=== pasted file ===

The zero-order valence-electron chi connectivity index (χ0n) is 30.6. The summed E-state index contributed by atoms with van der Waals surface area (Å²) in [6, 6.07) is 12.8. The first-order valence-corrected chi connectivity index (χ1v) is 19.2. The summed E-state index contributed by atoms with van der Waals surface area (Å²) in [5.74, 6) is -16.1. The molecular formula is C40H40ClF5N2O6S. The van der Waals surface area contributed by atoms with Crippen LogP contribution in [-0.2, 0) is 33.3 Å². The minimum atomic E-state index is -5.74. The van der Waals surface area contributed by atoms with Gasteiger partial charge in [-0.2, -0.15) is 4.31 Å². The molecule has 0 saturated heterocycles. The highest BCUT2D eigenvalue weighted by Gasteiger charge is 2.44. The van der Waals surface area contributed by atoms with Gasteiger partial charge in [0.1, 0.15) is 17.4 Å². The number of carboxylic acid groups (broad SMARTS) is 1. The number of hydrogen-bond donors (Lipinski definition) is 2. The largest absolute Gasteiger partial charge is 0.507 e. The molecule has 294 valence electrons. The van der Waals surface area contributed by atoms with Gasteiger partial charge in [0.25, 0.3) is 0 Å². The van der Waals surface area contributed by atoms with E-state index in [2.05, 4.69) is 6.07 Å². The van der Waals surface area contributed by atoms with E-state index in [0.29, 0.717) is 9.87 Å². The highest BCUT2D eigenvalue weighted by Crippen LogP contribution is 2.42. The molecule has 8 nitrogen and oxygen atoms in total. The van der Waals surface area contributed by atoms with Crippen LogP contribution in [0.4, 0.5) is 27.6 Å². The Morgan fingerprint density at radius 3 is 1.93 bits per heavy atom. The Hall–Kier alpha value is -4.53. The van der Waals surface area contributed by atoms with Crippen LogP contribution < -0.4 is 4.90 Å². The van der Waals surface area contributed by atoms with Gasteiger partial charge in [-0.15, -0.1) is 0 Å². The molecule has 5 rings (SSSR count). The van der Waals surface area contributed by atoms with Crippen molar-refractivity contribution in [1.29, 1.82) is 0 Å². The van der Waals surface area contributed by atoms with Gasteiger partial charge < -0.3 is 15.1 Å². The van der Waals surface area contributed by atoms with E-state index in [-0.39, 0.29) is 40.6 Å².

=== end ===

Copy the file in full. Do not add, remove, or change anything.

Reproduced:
The zero-order valence-electron chi connectivity index (χ0n) is 30.6. The summed E-state index contributed by atoms with van der Waals surface area (Å²) in [6, 6.07) is 12.8. The first-order valence-corrected chi connectivity index (χ1v) is 19.2. The summed E-state index contributed by atoms with van der Waals surface area (Å²) in [5.74, 6) is -16.1. The molecular formula is C40H40ClF5N2O6S. The van der Waals surface area contributed by atoms with Crippen LogP contribution in [-0.2, 0) is 33.3 Å². The minimum atomic E-state index is -5.74. The van der Waals surface area contributed by atoms with Gasteiger partial charge in [-0.2, -0.15) is 4.31 Å². The molecule has 0 saturated heterocycles. The highest BCUT2D eigenvalue weighted by Gasteiger charge is 2.44. The van der Waals surface area contributed by atoms with Gasteiger partial charge in [0.1, 0.15) is 17.4 Å². The number of carboxylic acid groups (broad SMARTS) is 1. The number of hydrogen-bond donors (Lipinski definition) is 2. The largest absolute Gasteiger partial charge is 0.507 e. The molecule has 294 valence electrons. The van der Waals surface area contributed by atoms with Gasteiger partial charge in [0.25, 0.3) is 0 Å². The van der Waals surface area contributed by atoms with E-state index in [2.05, 4.69) is 6.07 Å². The van der Waals surface area contributed by atoms with E-state index in [0.29, 0.717) is 9.87 Å². The highest BCUT2D eigenvalue weighted by Crippen LogP contribution is 2.42. The molecule has 8 nitrogen and oxygen atoms in total. The van der Waals surface area contributed by atoms with Crippen LogP contribution in [0.4, 0.5) is 27.6 Å². The Morgan fingerprint density at radius 3 is 1.93 bits per heavy atom. The Hall–Kier alpha value is -4.53. The van der Waals surface area contributed by atoms with Crippen LogP contribution < -0.4 is 4.90 Å². The van der Waals surface area contributed by atoms with Gasteiger partial charge in [-0.15, -0.1) is 0 Å². The molecule has 5 rings (SSSR count). The van der Waals surface area contributed by atoms with Crippen molar-refractivity contribution in [1.29, 1.82) is 0 Å². The van der Waals surface area contributed by atoms with Gasteiger partial charge < -0.3 is 15.1 Å². The van der Waals surface area contributed by atoms with E-state index in [-0.39, 0.29) is 40.6 Å².